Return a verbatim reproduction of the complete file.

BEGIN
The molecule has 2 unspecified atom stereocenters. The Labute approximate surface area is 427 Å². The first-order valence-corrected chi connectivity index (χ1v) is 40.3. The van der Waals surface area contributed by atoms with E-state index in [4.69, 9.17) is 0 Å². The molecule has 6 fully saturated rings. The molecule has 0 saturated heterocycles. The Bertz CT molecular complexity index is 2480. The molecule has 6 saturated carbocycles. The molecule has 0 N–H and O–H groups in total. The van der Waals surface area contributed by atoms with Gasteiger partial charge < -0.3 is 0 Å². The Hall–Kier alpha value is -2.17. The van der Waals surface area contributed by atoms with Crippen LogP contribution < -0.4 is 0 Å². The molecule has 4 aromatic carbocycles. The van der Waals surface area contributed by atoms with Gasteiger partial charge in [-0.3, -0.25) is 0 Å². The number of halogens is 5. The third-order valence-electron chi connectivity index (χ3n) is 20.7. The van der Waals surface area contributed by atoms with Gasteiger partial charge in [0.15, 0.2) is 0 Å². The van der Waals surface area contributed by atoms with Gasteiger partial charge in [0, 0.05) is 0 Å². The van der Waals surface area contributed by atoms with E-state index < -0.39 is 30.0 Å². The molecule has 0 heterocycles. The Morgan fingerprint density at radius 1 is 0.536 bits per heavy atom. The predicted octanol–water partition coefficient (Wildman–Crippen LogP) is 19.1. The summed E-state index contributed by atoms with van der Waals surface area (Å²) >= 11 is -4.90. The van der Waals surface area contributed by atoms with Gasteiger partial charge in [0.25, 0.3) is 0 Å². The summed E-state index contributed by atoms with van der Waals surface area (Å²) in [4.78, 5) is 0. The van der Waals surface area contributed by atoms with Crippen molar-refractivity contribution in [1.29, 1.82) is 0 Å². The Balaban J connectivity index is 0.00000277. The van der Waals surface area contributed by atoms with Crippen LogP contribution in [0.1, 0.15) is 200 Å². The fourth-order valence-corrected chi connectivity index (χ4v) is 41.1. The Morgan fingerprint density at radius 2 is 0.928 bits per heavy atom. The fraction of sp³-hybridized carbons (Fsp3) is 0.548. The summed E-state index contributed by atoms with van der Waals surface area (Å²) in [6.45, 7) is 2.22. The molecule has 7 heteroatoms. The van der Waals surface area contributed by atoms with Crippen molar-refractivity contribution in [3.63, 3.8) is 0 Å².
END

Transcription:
The molecule has 2 unspecified atom stereocenters. The Labute approximate surface area is 427 Å². The first-order valence-corrected chi connectivity index (χ1v) is 40.3. The van der Waals surface area contributed by atoms with E-state index in [4.69, 9.17) is 0 Å². The molecule has 6 fully saturated rings. The molecule has 0 saturated heterocycles. The Bertz CT molecular complexity index is 2480. The molecule has 6 saturated carbocycles. The molecule has 0 N–H and O–H groups in total. The van der Waals surface area contributed by atoms with Gasteiger partial charge < -0.3 is 0 Å². The Hall–Kier alpha value is -2.17. The van der Waals surface area contributed by atoms with Crippen LogP contribution < -0.4 is 0 Å². The molecule has 4 aromatic carbocycles. The van der Waals surface area contributed by atoms with Gasteiger partial charge in [-0.3, -0.25) is 0 Å². The number of halogens is 5. The third-order valence-electron chi connectivity index (χ3n) is 20.7. The van der Waals surface area contributed by atoms with Gasteiger partial charge in [0.15, 0.2) is 0 Å². The van der Waals surface area contributed by atoms with Gasteiger partial charge in [0, 0.05) is 0 Å². The van der Waals surface area contributed by atoms with E-state index < -0.39 is 30.0 Å². The molecule has 0 heterocycles. The Morgan fingerprint density at radius 1 is 0.536 bits per heavy atom. The predicted octanol–water partition coefficient (Wildman–Crippen LogP) is 19.1. The summed E-state index contributed by atoms with van der Waals surface area (Å²) >= 11 is -4.90. The van der Waals surface area contributed by atoms with Gasteiger partial charge in [0.25, 0.3) is 0 Å². The summed E-state index contributed by atoms with van der Waals surface area (Å²) in [4.78, 5) is 0. The van der Waals surface area contributed by atoms with Crippen molar-refractivity contribution in [1.29, 1.82) is 0 Å². The Balaban J connectivity index is 0.00000277. The van der Waals surface area contributed by atoms with Crippen LogP contribution in [0.1, 0.15) is 200 Å². The fourth-order valence-corrected chi connectivity index (χ4v) is 41.1. The Morgan fingerprint density at radius 2 is 0.928 bits per heavy atom. The fraction of sp³-hybridized carbons (Fsp3) is 0.548. The summed E-state index contributed by atoms with van der Waals surface area (Å²) in [6.45, 7) is 2.22. The molecule has 7 heteroatoms. The van der Waals surface area contributed by atoms with Crippen molar-refractivity contribution in [3.63, 3.8) is 0 Å².